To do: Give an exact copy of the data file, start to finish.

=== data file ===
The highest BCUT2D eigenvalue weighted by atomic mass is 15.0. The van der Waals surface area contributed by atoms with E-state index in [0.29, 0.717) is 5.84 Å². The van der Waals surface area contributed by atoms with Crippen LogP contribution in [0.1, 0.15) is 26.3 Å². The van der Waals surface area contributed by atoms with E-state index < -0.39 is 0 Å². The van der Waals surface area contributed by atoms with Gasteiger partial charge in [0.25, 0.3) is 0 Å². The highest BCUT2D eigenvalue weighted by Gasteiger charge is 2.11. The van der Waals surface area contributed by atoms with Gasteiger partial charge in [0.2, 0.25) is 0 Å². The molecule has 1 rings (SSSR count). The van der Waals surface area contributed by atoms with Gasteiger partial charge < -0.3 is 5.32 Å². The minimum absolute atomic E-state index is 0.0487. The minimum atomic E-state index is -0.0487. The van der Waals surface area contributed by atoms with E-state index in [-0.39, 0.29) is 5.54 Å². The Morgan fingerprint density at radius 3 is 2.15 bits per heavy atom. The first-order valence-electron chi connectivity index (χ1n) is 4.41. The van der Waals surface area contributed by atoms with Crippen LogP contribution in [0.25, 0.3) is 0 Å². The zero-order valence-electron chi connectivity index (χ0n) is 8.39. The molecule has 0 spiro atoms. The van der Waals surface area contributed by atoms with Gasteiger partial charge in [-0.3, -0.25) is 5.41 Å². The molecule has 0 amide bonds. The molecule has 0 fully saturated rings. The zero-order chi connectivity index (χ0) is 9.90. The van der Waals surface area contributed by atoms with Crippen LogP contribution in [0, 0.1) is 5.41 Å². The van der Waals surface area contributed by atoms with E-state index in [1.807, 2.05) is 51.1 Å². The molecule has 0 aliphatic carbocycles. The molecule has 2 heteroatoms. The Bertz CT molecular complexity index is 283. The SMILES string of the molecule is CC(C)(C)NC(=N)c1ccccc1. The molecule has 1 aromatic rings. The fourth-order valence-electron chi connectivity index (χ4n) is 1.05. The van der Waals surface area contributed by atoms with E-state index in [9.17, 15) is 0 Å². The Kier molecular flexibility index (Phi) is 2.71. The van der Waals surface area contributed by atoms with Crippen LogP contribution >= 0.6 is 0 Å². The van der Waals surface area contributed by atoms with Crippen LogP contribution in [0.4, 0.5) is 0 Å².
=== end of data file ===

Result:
The highest BCUT2D eigenvalue weighted by atomic mass is 15.0. The van der Waals surface area contributed by atoms with E-state index in [0.29, 0.717) is 5.84 Å². The van der Waals surface area contributed by atoms with Crippen LogP contribution in [0.1, 0.15) is 26.3 Å². The van der Waals surface area contributed by atoms with E-state index < -0.39 is 0 Å². The van der Waals surface area contributed by atoms with Gasteiger partial charge in [0.25, 0.3) is 0 Å². The highest BCUT2D eigenvalue weighted by Gasteiger charge is 2.11. The van der Waals surface area contributed by atoms with Gasteiger partial charge in [0.2, 0.25) is 0 Å². The molecule has 1 rings (SSSR count). The van der Waals surface area contributed by atoms with Gasteiger partial charge < -0.3 is 5.32 Å². The minimum absolute atomic E-state index is 0.0487. The minimum atomic E-state index is -0.0487. The van der Waals surface area contributed by atoms with E-state index in [-0.39, 0.29) is 5.54 Å². The Morgan fingerprint density at radius 3 is 2.15 bits per heavy atom. The first-order valence-electron chi connectivity index (χ1n) is 4.41. The van der Waals surface area contributed by atoms with Crippen LogP contribution in [0.25, 0.3) is 0 Å². The zero-order valence-electron chi connectivity index (χ0n) is 8.39. The molecule has 0 spiro atoms. The van der Waals surface area contributed by atoms with Gasteiger partial charge in [-0.3, -0.25) is 5.41 Å². The molecule has 0 amide bonds. The molecule has 0 fully saturated rings. The zero-order chi connectivity index (χ0) is 9.90. The van der Waals surface area contributed by atoms with Crippen LogP contribution in [0, 0.1) is 5.41 Å². The van der Waals surface area contributed by atoms with E-state index in [1.807, 2.05) is 51.1 Å². The molecule has 0 aliphatic carbocycles. The molecule has 2 heteroatoms. The Bertz CT molecular complexity index is 283. The SMILES string of the molecule is CC(C)(C)NC(=N)c1ccccc1. The molecule has 1 aromatic rings. The fourth-order valence-electron chi connectivity index (χ4n) is 1.05. The van der Waals surface area contributed by atoms with E-state index in [9.17, 15) is 0 Å². The Kier molecular flexibility index (Phi) is 2.71. The van der Waals surface area contributed by atoms with Crippen LogP contribution >= 0.6 is 0 Å². The van der Waals surface area contributed by atoms with Crippen LogP contribution in [0.4, 0.5) is 0 Å².